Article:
stepped out of that old movie, “Jurassic Park,” were setting up a game.
Their game had a lot of spectators, including a group of lupine guys who
watched almost religiously. I watched curiously for a few moments, then sat
down and started laying out my math, planning to get a good amount of it
polished off before Mom arrived. That ambition lasted all of a minute.
Then my ears picked up the clack of pool balls, followed closely by the
distinctive “thunk” of a ball going into the pocket. My curiosity aroused,
I looked up as the she-wolf bent to line up her next shot…

“Having trouble with your homework?” Wanderer asked as he arrived at
my booth a minute or so later. “You’ve been staring at that same page for
about two minutes without writing anything.” Okay, so maybe it was more
than a minute or so. “Is something wrong?”

I looked up rather sheepishly as the wolf slid into the booth across
from me, looking concerned. I nodded my head slightly towards the pool game
as I whispered, “Ummm… does she know that her shirt falls open every time
she leans over to take a shot?”

“I have no idea,” Wanderer whispered in reply, his eyes fixed in the
direction of the pool table. “Nobody’s been fool enough to ask.” A smile
tugged gently at the corner of his muzzle.

I nodded, thinking about that for a minute. Hey, wait a minute, does
that mean this happens often? I glanced over at Wanderer across the table,
opening my mouth to ask, but his eyes were reflecting black lace and little
else. I was just about to ask him anyway when a cheetah-morph came up to
our booth, placing himself between Wanderer and the pool table, much to
Wanderer’s consternation. “Sorry to interrupt your viewing pleasure,
Wanderer, but we’ve got practice in five.” He gestured with a thumb at me
as the wolf scowled, and asked, “Who’s the new guy?”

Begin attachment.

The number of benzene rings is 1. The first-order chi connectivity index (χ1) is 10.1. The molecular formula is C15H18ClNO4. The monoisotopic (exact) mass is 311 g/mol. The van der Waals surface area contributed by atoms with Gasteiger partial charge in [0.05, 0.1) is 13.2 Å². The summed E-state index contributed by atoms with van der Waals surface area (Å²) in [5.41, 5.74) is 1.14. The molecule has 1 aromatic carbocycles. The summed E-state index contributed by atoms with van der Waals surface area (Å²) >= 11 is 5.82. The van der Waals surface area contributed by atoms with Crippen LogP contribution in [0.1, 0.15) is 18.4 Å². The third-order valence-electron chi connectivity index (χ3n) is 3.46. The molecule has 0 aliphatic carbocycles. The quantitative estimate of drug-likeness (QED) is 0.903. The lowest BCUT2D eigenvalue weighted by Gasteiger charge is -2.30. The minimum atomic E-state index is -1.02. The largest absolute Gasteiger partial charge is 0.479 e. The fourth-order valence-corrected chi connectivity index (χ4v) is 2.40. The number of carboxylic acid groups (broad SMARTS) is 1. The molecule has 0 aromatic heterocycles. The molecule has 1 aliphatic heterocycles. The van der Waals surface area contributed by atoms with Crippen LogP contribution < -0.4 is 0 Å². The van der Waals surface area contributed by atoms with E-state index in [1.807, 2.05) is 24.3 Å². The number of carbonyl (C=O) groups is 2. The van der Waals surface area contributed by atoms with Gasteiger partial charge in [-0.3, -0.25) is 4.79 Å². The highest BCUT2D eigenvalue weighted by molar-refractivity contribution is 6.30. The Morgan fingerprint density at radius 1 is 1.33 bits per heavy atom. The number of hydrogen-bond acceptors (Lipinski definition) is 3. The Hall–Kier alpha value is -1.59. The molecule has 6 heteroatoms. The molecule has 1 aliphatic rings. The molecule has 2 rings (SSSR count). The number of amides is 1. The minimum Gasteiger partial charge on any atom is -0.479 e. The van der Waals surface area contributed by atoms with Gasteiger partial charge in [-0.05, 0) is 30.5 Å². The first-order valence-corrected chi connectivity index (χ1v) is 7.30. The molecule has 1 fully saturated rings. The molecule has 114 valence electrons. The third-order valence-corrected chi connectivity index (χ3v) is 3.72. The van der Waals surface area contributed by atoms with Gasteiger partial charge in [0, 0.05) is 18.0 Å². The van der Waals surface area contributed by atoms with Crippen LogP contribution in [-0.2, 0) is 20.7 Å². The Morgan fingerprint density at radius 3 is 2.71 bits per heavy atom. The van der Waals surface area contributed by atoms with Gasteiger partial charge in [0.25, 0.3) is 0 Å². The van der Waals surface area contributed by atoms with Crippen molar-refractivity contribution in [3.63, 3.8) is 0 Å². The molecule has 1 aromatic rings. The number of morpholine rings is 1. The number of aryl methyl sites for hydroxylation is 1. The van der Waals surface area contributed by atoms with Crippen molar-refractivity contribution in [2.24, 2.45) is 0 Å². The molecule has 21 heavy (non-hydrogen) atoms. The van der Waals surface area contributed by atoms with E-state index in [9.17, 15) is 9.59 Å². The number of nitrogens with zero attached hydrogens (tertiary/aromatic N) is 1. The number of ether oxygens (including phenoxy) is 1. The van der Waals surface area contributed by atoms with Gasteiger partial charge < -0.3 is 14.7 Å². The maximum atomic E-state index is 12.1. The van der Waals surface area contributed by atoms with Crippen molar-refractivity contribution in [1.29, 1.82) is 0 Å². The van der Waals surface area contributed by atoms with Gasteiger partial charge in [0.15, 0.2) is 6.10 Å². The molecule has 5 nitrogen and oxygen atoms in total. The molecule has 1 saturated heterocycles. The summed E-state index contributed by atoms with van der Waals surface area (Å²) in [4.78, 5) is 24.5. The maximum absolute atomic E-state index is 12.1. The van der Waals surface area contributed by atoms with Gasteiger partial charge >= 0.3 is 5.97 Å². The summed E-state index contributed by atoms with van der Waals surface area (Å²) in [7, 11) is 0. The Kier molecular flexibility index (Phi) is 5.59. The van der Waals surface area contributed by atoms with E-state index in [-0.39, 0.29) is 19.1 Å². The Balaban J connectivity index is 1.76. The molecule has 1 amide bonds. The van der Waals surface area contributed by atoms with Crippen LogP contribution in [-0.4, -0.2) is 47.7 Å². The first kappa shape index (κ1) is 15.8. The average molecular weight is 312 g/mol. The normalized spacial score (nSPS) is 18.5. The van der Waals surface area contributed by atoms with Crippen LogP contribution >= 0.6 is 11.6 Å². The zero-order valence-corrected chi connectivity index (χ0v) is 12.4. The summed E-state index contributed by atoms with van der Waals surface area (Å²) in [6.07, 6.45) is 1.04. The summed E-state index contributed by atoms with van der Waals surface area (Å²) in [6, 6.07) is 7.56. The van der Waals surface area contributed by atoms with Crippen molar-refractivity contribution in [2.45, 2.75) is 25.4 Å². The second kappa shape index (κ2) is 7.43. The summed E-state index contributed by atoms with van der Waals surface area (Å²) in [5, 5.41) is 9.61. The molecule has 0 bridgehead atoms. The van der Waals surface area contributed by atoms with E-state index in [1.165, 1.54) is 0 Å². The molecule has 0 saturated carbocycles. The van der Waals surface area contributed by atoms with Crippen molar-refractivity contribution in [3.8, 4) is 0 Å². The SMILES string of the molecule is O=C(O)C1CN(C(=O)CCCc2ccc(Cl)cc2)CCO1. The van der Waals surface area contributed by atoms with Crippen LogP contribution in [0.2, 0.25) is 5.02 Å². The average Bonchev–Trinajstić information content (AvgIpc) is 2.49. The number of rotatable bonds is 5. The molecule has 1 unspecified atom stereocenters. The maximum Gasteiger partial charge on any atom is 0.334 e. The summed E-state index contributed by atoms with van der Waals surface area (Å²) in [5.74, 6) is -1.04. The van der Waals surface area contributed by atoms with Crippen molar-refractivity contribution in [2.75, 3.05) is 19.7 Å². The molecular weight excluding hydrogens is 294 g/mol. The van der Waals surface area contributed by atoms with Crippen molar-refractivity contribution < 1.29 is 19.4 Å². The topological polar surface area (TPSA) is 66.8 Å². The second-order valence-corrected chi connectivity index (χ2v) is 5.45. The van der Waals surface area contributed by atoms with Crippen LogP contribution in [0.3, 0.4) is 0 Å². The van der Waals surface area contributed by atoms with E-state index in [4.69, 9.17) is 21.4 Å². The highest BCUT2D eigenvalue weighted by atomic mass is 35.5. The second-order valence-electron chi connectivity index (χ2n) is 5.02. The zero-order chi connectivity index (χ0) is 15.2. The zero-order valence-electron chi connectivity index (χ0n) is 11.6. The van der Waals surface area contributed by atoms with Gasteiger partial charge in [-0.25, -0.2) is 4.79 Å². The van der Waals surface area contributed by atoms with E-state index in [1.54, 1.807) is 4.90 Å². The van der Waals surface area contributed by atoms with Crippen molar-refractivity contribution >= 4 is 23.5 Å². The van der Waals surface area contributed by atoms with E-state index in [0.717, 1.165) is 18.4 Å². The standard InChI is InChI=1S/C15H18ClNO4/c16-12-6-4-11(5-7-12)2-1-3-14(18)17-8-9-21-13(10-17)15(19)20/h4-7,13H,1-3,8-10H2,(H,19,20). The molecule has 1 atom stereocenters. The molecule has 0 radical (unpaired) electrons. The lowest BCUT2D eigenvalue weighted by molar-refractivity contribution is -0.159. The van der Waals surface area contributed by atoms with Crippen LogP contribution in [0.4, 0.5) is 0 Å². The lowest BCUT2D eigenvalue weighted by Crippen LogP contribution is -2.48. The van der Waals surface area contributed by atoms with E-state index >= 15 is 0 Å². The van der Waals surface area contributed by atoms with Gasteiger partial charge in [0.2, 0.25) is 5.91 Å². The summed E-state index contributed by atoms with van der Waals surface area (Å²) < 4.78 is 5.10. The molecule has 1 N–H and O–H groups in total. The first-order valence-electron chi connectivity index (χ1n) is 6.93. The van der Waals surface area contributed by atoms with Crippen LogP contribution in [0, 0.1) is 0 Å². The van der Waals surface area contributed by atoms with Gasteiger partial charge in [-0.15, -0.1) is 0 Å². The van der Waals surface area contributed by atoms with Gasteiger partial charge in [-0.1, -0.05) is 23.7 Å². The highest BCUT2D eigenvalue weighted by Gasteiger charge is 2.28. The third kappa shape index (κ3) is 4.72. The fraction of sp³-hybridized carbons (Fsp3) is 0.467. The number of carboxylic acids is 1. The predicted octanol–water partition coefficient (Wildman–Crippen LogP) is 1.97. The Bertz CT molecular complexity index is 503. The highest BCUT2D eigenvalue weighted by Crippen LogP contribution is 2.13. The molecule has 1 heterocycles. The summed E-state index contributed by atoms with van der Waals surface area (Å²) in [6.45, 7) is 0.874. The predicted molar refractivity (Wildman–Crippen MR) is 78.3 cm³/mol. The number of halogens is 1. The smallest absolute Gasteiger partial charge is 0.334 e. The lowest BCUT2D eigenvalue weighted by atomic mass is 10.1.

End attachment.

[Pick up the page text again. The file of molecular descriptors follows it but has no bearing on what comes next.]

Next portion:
“I believe the leonine gentleman introduced himself as Hallan.”

The cheetah got an unfocused look on his face for a moment, then asked,
“Hallan… Meras?”

“That was the inspiration, yes,” I replied, then chuckled as Wanderer
looked at us both uncomprehendingly. “An old sci-fi character. And you
would be?” Since the cheetah made no effort to do so, I put out my hand for
a shake.

“My name’s Jubatus,” he replied, grasping my wrist, not my hand –
finally, someone who recognizes what a handshake can do to retractile claws!
“If you stick around, it’ll be interesting to see which of us can
out-obscure the other. Then, to Wanderer: “Five minutes.” And he left us.

“I really must apologize for his abruptness,” Wanderer said
diffidently. “Unfortunately, Jubatus’ virtues have never included mastery
of the social graces.”

“Don’t worry about it. You’ll be late for practice.” I smiled.
“Thanks for your help, Wanderer. Thanks a lot.”

“You are most welcome, dear lion. Until we meet again, although I
trust our next meeting shall be at a somewhat lower velocity?” he said with
a grin, before heading off into the crowd.

A few math problems later, approaching motion from the corner of my eye
drew my attention to a large white rabbit hopping over. “Good afternoon,
newcomer. Mind if I join you?” he asked.

I couldn’t resist a smile. Which was probably not that smart,
considering my smile is a lot toothier than it used to be. I toned it down,
but couldn’t quite get rid of it as I replied, “Sure, but if I see a young
British girl come in the door looking for you, I’m leaving.”